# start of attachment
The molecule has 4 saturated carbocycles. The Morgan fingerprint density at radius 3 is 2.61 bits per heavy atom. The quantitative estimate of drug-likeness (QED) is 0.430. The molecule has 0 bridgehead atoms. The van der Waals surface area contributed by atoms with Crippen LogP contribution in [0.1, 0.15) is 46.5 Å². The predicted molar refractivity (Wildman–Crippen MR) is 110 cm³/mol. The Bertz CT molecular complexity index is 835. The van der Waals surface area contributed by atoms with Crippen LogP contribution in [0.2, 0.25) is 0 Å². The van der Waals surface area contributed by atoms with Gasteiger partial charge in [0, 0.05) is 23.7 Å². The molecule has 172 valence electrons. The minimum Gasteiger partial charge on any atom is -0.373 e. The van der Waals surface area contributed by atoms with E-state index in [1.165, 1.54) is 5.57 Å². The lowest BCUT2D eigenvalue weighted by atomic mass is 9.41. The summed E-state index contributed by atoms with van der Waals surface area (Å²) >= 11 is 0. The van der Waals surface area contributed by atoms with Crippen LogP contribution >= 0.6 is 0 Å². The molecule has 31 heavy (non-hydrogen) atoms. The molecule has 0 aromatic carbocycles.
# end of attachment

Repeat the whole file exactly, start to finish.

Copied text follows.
The molecule has 4 saturated carbocycles. The Morgan fingerprint density at radius 3 is 2.61 bits per heavy atom. The quantitative estimate of drug-likeness (QED) is 0.430. The molecule has 0 bridgehead atoms. The van der Waals surface area contributed by atoms with Crippen LogP contribution in [0.1, 0.15) is 46.5 Å². The predicted molar refractivity (Wildman–Crippen MR) is 110 cm³/mol. The Bertz CT molecular complexity index is 835. The van der Waals surface area contributed by atoms with Crippen LogP contribution in [0.2, 0.25) is 0 Å². The van der Waals surface area contributed by atoms with Gasteiger partial charge in [0, 0.05) is 23.7 Å². The molecule has 172 valence electrons. The minimum Gasteiger partial charge on any atom is -0.373 e. The van der Waals surface area contributed by atoms with E-state index in [1.165, 1.54) is 5.57 Å². The lowest BCUT2D eigenvalue weighted by atomic mass is 9.41. The summed E-state index contributed by atoms with van der Waals surface area (Å²) >= 11 is 0. The van der Waals surface area contributed by atoms with Crippen LogP contribution >= 0.6 is 0 Å². The molecule has 31 heavy (non-hydrogen) atoms. The molecule has 0 aromatic carbocycles.